(photo by Ken Ross)
For the last two weeks, archeologist, archeology students and amateur archeologists have gathered in a corn field southwest of Washta, exploring a thousand year old culture.
The Crocker site dig and field school was sponsored by the Sanford Museum and the Sanford Museum Association and supervised by Jason Jill Titcomb of Pike Archeological Research.
Some of the volunteers came and went, with most committing to at least three days of participation. Some were working toward certification in archeological field work but most were simply people interested in archeology.
They dug precisely measured rectangles, uncovering hearths, storage areas and other building features and sifted through dirt for artifacts of the Great Oasis culture which lived in the area between 950 and 1100 A.D.
Jason Titcomb explained that the area they were researching was a small hamlet, typical of the three or four building gatherings of the culture, rather than the larger, sometimes fortified villages of the later Mill Creek Culture.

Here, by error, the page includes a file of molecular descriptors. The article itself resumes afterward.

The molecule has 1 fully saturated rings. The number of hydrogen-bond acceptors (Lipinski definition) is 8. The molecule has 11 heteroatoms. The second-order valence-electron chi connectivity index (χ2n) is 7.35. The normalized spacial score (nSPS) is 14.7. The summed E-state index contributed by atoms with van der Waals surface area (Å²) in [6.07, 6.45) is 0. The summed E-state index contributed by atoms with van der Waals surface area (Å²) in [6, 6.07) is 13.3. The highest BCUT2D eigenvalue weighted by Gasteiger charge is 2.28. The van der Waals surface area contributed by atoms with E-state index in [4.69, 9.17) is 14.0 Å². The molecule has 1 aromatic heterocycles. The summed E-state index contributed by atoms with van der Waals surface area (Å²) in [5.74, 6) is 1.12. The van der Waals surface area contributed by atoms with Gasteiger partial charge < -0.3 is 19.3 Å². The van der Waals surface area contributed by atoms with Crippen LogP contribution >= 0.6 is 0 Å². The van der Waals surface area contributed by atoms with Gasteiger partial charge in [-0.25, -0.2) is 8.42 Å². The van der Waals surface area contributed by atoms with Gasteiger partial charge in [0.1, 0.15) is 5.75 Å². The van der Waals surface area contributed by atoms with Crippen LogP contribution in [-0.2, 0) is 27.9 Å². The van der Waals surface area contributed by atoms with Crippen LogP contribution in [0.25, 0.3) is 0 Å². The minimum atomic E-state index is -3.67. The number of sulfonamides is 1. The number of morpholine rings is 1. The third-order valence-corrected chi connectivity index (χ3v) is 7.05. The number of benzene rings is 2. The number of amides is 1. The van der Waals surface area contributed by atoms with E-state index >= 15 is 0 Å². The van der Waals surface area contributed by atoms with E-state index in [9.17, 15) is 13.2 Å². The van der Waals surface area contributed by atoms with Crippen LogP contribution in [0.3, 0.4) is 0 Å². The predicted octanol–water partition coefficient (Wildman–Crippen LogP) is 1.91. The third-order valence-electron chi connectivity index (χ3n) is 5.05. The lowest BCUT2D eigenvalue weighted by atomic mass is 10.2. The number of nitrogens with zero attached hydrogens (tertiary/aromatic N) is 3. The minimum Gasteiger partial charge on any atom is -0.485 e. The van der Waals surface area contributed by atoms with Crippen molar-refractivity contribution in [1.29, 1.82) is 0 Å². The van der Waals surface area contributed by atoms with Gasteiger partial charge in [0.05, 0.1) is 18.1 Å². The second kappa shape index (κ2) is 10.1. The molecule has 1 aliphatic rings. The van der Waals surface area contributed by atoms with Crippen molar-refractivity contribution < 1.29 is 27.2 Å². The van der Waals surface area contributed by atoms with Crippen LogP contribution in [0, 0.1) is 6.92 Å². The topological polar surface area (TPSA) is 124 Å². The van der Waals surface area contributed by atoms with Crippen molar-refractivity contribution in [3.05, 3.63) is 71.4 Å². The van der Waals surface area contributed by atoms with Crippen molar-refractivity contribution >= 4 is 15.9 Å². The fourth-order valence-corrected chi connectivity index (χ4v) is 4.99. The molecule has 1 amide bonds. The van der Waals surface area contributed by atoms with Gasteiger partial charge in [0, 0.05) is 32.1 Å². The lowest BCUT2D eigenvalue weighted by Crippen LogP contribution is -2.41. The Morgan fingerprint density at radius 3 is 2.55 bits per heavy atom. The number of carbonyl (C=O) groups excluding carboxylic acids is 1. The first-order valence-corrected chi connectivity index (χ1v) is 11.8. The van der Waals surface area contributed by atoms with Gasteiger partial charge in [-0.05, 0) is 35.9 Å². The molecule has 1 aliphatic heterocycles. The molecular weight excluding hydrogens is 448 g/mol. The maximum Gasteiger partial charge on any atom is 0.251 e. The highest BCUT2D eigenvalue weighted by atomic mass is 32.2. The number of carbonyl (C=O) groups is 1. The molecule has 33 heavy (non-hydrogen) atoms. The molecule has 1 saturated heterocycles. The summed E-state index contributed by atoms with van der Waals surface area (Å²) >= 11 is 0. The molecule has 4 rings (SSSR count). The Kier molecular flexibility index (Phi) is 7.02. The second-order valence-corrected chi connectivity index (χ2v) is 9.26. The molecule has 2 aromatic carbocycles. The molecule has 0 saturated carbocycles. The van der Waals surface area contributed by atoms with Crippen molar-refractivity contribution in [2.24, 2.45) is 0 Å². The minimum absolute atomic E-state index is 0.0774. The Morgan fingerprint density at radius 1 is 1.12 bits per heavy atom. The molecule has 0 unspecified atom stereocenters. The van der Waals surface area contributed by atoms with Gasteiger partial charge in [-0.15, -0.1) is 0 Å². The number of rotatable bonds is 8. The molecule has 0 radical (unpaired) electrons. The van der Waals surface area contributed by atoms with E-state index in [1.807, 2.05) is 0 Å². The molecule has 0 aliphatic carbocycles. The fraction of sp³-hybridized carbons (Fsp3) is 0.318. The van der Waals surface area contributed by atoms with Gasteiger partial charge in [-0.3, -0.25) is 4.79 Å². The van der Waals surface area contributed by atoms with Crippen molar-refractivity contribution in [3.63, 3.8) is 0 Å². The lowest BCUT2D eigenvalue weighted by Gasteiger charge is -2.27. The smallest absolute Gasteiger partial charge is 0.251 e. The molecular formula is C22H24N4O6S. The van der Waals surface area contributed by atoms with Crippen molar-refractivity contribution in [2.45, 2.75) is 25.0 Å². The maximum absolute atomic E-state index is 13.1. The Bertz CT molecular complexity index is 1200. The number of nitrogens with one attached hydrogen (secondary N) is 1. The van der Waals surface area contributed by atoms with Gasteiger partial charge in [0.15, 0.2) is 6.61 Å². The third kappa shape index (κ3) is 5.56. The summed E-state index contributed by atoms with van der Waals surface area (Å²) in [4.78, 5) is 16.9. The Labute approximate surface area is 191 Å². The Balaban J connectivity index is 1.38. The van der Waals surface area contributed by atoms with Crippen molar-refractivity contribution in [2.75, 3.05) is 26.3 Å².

There were plant remnants and a variety of tools. One interesting find was obsidian which cannot be found as a native mineral any closer than Yellowstone Park. This is evidence that there was long distance trading which occurred at the time.
The find of scrapers indicates that the people processed hides. Corn was found. Corn reached the area as an major food source about a thousand years ago. There were also plant material such as walnuts that are still in the area and food plants that are now regarded as weeds, such as lamb's quarter and pigweed.
The dig is just one of many in the ongoing effort to develop a clearer picture of the prehistoric cultures of the area.